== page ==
cutting the stems off
I only candied about three dozen violets because I was tired of getting sugar everywhere (and I mean, everywhere). Was once enough for me? Well… it’s such a simple process for a beautiful result that I might be willing to do a bigger batch next season, especially now that I know what I’m doing. Having used commercial candied violets (which come in pieces and mooshed up blossoms), I really like the quality of my whole violets. I placed mine in a little Weck jar, but any airtight container should do. They store well for up to a month or two. Candied violets are certainly pretty, but how do they taste? They taste like violets, but sweet! It’s subtle and lovely. Something to grace a little sweet treat.
perfect for a cupcake
or a mini cake
violets are blue (or purple)
1/2 – 1 cup violets with stems, loosely packed
1 egg white
1 cup superfine sugar
Gently rinse or mist the violets. Shake off excess water and then spread the violets on paper towels or an absorbent dish towel to dry. Feel free to give them a light toss to help remove any remaining water droplets. Whisk the egg white in a small bowl until frothy. Have a drying rack set on a baking sheet or parchment paper nearby. For each violet, hold it by the stem and carefully paint each petal with egg white using a tiny paint brush (preferably one that hasn’t been used for anything other than food). Be sure to paint both the front and back of the flower, coating every surface. Sprinkle the superfine sugar over the violet so that it sticks to the egg white. Shake off any excess sugar. Sprinkle another coat or two until the whole flower is covered with sugar (but not so much that you can’t tell it’s a flower anymore). Set the violet on the drying rack or parchment to dry. Repeat for the rest of the violets. Let the violets dry for up to 24 hours. Cut the stems off each violet. Store the violets in an airtight container for up to a month or two. Makes as many violets as you started with.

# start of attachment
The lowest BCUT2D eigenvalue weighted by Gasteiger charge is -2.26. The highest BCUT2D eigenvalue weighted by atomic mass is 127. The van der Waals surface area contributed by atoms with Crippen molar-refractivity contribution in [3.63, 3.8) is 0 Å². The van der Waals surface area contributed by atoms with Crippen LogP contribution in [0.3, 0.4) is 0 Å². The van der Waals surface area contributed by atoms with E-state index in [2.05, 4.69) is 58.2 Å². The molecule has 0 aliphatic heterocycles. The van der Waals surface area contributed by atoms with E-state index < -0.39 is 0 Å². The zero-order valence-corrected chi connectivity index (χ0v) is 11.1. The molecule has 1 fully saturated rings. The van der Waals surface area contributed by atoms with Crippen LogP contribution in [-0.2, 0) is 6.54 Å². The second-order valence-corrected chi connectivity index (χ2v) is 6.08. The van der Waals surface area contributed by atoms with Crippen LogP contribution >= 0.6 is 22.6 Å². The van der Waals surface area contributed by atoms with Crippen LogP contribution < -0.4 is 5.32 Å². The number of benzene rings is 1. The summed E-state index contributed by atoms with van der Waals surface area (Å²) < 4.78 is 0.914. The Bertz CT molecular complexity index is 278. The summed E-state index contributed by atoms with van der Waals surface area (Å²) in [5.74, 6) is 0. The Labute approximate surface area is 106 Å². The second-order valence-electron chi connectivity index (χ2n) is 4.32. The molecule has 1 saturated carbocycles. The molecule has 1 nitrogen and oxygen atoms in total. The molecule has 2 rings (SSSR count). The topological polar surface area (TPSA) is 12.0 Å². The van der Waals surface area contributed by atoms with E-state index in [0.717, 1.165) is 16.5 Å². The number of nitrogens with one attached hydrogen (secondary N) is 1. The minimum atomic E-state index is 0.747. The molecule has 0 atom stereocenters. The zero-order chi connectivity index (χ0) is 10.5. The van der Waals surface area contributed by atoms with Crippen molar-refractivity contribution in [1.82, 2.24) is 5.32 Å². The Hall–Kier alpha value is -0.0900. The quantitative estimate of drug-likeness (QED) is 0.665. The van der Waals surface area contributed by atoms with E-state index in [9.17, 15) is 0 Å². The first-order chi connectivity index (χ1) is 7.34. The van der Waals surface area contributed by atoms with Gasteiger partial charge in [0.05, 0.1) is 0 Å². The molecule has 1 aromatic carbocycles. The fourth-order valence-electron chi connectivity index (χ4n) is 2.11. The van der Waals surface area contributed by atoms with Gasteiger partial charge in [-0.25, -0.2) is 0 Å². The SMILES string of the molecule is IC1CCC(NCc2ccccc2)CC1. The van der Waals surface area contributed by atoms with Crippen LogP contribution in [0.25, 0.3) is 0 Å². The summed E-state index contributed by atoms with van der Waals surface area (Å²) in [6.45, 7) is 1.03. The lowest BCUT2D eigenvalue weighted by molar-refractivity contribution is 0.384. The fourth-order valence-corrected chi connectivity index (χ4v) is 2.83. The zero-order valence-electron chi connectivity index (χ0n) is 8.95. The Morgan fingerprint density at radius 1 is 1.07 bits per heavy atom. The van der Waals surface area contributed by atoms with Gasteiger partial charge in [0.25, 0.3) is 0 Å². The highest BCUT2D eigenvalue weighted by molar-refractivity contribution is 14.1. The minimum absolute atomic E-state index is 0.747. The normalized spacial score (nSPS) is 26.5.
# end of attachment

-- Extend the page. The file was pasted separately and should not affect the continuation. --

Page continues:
more goodness from the use real butter archives